BASKING RIDGE – Marion Johnson, a mathematician now known as New Jersey’s own “Hidden Figure,” took center stage at Girls Scouts Heart of New Jersey’s (GSHNJ) recent third-annual Young Women of Vision Leadership Breakfast.
Johnson inspired the crowd with her story as an engineer at NASA. It began as a journey from childhood in the segregated South to an esteemed career as a top aerospace engineer at NASA and Boeing, She is the recipient of a “Hidden Figures Award” for her contributions to the Apollo 11 mission, which landed the first two humans on the surface of the moon.
“Reach for the stars, but land on the moon,” Johnson told the sold-out crowd at the third-annual event at Basking Ridge Country Club on May 16.
In 1969, Boeing recognized Johnson for her technical competence and her perfect record of 20 successful missions in 20 attempts. She spoke of mentorship, and the importance of teaching young women they can attain great things.
Fresh out of college and armed with a degree in mathematics, Johnson went to work for Boeing as an associate engineer. Her job for the Apollo mission was figuring out where the booster rockets would fall, and her name is even listed on the Roll of Honor at the Smithsonian for her part in the space mission.
But it was only after seeing "Hidden Figures," based on the eerily similar story of three African-American women at NASA in the 1960s, that Johnson begin seriously considering her own contributions.
With Johnson in attendance, the natural focus of this year’s breakfast was on Science, Technology, Engineering, and Mathematics (STEM). One of several STEM projects on display was a set of renderings of a Mobile STEM Unit in the final planning stages. The unit will give Girl Scouts Heart of New Jersey girls a portable STEM lab at their various meeting places.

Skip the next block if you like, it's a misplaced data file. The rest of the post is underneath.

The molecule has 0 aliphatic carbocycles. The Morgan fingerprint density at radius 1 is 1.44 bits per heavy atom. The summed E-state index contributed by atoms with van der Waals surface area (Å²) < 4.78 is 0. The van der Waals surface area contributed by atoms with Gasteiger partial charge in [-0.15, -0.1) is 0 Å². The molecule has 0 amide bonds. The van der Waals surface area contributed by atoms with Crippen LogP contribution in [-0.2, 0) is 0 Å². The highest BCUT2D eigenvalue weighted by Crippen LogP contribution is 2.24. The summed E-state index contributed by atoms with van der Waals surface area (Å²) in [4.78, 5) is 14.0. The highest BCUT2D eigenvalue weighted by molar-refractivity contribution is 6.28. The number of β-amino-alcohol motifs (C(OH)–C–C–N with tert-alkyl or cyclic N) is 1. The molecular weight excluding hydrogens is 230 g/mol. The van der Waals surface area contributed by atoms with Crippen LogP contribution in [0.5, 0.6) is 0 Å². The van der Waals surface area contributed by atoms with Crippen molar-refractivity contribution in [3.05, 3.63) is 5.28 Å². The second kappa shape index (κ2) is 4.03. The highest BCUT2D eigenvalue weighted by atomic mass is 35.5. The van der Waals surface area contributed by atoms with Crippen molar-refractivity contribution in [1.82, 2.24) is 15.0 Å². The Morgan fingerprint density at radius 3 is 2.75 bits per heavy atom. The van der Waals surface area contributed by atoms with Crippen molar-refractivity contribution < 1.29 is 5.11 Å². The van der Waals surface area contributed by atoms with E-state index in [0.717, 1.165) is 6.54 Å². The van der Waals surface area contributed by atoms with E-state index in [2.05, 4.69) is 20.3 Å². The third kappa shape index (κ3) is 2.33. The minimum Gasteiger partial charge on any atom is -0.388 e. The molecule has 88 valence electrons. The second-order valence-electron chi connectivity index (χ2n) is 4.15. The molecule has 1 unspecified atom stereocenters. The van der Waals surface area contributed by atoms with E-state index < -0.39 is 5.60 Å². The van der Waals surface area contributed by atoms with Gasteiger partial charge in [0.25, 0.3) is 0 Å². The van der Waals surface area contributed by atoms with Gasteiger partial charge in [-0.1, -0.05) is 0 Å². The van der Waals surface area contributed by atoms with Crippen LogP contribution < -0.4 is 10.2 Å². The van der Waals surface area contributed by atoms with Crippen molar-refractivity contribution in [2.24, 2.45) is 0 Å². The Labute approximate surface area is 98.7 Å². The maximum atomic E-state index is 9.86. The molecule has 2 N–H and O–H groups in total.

“This event is the cornerstone of our efforts to turn Girl Scouts into tomorrow’s STEM leaders,” said Mara Tolas, Fund Development Manager at GSHNJ.
Natasha Hemmings, newly appointed CEO of GSHNJ, spoke of her mission to build leadership programs in four key areas: outdoor experiences, life skills, entrepreneurship, and STEM.
“GSHNJ is working to help challenge girls to explore their STEM skills with new badges and initiatives, which would allow them to bring their talent and skills to the workforce,” Hemmings said.
The moderator of this year’s panel discussion was Lauren Love-Wright, Vice President of Network Engineering at Verizon. A panel of talented women joined Love-Wright to discuss their work in STEM, the role of women in the STEM field, and how their experiences as Girl Scouts shaped their lives and careers.
The panelists were: Hayley Katz, a materials engineer for the United States Army and Girl Scout alumna; Dr. Joni Jefferson, a primary care physician; Jazmine Tooles, a physical therapist and Girl Scout alumna; Erica Martinez, a technical operations manager at Verizon and Girl Scout alumna; and Rachel Thompson, industrial design student and Girl Scout alumna.
The Presenting Sponsor of this year’s Young Women of Vision Leadership Breakfast was Ericsson.
For more information, and how you can help make a difference for local Girl Scouts in your area, visit www.gshnj.org.